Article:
This is very close the probability of BOX2 times the probability of — red given we got BOX2.

```
p_box2 * p_red_for_box2
```

```
0.27999999999999997
```

Why?

Here is a Sankey diagram of that calculation:

If you follow the flow from right to left, you see that 30% of the trials will flow down the BOX4 arm, of which 80% will flow down the Red arm. 80% of 30% is (in proportions) 0.3 * 0.8 = 0.24.

**Multiplication rule**: To get the probability of *both* of two things
happening, we *multiply* the probability of the first thing happening (e.g
getting BOX4) by the probability of the second thing happening, once we know
the first (here, the probability of getting red once we know we have BOX4).

## Addition rule¶

Now imagine that, instead of two boxes, we have three boxes.

```
p_box4 = 0.3 # 30% chance of BOX4
p_box3 = 0.2 # 20% chance of BOX3
p_box2 = 0.5 # 50% chance of BOX2
```

The new box, BOX3, has three red balls and two green balls, giving a 60% chance we will draw a red ball from BOX3.

```
box3 = np.repeat(['red', 'green'], [3, 2])
p_red_for_box3 = 0.6
```

Here is a trial sampling lots of boxes, where we could get any one of boxes 4, 3 or 2.

```
boxes = np.random.choice(['box4', 'box3', 'box2'],
p=[p_box4, p_box3, p_box2],
size=10000)
prop4 = np.count_nonzero(boxes == 'box4') / 10000
print('Proportion of BOX4', prop4)
prop3 = np.count_nonzero(boxes == 'box3') / 10000
print('Proportion of BOX3', prop3)
prop2 = np.count_nonzero(boxes == 'box2') / 10000
print('Proportion of BOX2', prop2)
```

```
Proportion of BOX4 0.292
Proportion of BOX3 0.2013
Proportion of BOX2 0.5067
```

Now let’s think about the probability of getting *either* BOX4 *or* BOX3.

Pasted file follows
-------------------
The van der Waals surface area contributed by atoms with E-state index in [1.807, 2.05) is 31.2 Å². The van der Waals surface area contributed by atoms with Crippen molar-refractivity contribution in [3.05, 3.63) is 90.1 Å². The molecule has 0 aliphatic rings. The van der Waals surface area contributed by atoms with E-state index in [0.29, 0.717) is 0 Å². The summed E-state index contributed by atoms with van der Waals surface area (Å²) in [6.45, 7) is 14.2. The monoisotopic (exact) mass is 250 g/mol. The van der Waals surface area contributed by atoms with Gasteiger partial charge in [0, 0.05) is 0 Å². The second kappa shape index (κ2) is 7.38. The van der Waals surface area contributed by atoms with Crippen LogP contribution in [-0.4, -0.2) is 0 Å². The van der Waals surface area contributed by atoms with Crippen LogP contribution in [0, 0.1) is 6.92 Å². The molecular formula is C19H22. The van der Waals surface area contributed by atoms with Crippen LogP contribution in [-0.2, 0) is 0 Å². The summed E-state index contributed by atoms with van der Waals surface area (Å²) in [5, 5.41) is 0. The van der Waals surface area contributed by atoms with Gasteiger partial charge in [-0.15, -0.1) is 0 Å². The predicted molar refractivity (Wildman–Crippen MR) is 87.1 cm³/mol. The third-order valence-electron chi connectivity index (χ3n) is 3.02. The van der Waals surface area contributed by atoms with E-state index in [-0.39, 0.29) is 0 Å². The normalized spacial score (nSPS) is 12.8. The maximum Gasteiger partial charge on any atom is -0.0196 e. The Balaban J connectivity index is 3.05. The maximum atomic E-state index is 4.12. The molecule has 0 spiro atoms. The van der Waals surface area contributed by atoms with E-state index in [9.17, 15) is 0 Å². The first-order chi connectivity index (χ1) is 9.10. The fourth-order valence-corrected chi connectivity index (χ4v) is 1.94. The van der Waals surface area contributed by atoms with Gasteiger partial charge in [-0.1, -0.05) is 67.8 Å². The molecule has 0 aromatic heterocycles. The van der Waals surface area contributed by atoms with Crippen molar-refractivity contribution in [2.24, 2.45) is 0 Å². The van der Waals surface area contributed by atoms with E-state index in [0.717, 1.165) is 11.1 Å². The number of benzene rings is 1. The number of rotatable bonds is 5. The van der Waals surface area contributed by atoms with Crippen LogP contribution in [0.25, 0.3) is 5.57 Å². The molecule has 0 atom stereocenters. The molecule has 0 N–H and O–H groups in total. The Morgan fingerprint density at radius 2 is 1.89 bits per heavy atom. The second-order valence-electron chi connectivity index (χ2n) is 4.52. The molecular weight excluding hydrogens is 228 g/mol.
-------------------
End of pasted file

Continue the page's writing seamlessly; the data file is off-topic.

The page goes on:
```
is_4_or_3 = np.logical_or(boxes == 'box4', boxes == 'box3')
prop4_or_3 = np.count_nonzero(is_4_or_3) / 10000
print('Proportion of BOX4 or BOX3', prop4_or_3)
```

```
Proportion of BOX4 or BOX3 0.4933
```

Notice that this has to be the same as:

```
prop4 + prop3
```

```
0.49329999999999996
```

It is also very close to:

```
p_box4 + p_box3
```

```
0.5
```

To see why, we do a Sankey (flow) diagram. Each box flows down one of three paths, the BOX4 path, the BOX3 path or the BOX2 path. In the long run, 30% of the boxes end up at the end of the BOX4 arm, 20% at the end of the BOX3 arm, and 50% at the end of BOX2 arm:

The proportion of BOX4 *or* BOX3 is just the number that go down either the BOX4 or BOX3 arm, and therefore:

```
print('Proportion of either BOX4 or BOX3', p_box4 + p_box3)
```

```
Proportion of either BOX4 or BOX3 0.5
```

**Rule**: To get the probability of *either* of two things happening, where those two things cannot happen at the same time, we
*add* the probability of the first thing happening (e.g getting BOX4) to
the probability of the second thing happening (e.g getting BOX3).

This rule only applies when the things that can happen are *mutually
exclusive*. In our case, if the box is BOX4, it *cannot also be* BOX3. The
fact that this is a BOX4 *excludes* the possibility it is BOX3 — and vice
versa.